Monty digs in for long haul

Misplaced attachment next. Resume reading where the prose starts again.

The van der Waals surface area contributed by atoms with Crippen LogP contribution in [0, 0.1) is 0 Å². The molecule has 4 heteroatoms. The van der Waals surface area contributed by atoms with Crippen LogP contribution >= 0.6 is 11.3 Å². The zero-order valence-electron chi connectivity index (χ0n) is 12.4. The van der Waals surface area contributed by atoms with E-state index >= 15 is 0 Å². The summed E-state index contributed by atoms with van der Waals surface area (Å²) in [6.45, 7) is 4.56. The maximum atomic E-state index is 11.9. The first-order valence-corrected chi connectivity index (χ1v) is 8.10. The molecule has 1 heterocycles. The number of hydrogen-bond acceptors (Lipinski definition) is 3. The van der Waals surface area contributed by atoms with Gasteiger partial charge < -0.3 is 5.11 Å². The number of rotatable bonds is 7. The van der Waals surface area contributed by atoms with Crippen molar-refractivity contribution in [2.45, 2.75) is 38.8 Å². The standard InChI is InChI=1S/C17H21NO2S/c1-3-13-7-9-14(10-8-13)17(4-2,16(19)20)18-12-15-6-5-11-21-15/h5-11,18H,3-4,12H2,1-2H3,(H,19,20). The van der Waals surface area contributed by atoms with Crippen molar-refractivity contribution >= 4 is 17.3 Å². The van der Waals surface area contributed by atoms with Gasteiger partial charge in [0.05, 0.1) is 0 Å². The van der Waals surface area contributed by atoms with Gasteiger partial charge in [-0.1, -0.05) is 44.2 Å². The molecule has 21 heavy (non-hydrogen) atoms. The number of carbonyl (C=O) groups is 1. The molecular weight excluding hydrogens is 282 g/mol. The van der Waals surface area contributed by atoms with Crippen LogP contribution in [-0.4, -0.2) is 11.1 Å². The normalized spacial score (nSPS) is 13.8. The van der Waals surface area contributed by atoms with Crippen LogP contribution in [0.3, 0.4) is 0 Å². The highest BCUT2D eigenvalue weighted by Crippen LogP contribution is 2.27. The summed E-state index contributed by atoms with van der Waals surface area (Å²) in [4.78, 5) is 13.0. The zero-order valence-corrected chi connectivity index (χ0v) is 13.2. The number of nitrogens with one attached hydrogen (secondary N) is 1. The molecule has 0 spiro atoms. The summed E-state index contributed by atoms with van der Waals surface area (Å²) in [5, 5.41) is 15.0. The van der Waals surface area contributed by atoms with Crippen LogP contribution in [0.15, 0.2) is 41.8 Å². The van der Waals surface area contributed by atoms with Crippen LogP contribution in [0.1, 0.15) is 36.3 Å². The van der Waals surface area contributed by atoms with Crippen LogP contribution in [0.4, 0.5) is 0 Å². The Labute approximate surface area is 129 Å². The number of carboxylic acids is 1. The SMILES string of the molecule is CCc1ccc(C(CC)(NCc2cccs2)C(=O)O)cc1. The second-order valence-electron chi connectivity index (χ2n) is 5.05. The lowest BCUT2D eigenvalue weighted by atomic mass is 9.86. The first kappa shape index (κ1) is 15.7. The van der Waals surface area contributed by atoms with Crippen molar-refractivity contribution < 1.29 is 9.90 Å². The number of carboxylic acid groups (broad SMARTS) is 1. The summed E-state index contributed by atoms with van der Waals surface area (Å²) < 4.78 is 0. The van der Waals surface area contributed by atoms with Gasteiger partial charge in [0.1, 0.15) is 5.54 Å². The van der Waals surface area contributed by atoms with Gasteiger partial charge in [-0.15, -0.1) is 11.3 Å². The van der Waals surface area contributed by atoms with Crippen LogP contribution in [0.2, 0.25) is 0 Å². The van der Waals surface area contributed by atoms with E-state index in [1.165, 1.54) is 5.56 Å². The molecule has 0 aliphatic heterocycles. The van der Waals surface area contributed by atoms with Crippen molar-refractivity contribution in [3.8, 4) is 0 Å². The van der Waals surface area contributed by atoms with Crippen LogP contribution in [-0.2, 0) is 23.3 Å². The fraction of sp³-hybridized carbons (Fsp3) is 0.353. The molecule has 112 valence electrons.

onty Don, gardening journalist and sage, currently recovering from a stroke, takes on Phileas Fogg in his latest paperback Around the World in 80 Gardens. The former presenter of BBC2’s Gardeners’ World presented a 10part series on BBC2 of the same name which involved Don and his film crew visiting all corners of the Earth, from the Arctic to Australia, from Namibia to Norway, to see the range of our planet’s gardens and learn about the people who made them. It was a mission that took 18 months to complete, including, in Don’s reckoning, 52 days spent either on aeroplanes or in airports, and five weeks sitting in minibuses. It involved experiencing some of the most horrendous weather known to man – a quite staggering amount of rain seemed to dog the outdoor shoots – and the gardener suffered every kind of ailment, from Delhi belly to seasickness to a debilitating attack of peritonitis. All this with a film crew in tow. Monty’s brief was to “get under the skin of a culture through its gardens”. Although he took in some famous tourist attractions such as Sissinghurst in Kent, the travels also involved more surprising locations. In Mexico he visited the fantastical jungle garden of Edward James, the eccentric collector of Surrealist art, and a cactus garden in Oaxaca. The first is a fabulous creation, all wild architectural follies soaring up to nowhere amid palm trees; the second consists of fairly prosaic-looking rows of plants. But it is the latter that Don found most inspiring. With James’s garden he had the sense of “a very spoilt man indulging himself”; but he reached very different conclusions about the Oaxaca garden. “When I first walked round it, I wasn’t getting it,” he says. “It only came alive to me after I interviewed a couple of people and realised it was made in the teeth of government opposition, because the government wanted to turn it into a hotel. It was all about expressing a provincial sense of identity. It was bankrupt, it had no money, but they were determined to try to keep it going. Suddenly an academic collection of plants became a living, breathing story about people, and I love that.” In China, in particular, the film crew had plenty of company. “At one point,” says Don, “we counted that there were 43 government officials with us.” The Chinese also provided culinary challenge: “You’d go to lunch and there’d be a plate in front of you with bits of duck’s tongue arranged like flower petals. “Followed by mountain frog stew. That was a real meal – and you had to eat it! You had to say, ‘Gosh, this is delicious! Wow, I’m full now, after just one mouthful!” In the paperback (Phoenix, £8.99) Don is a curious and engaging guide, as thrilled by the ad hoc floating vegetable plots of the Amazon as by formal Zen gardens.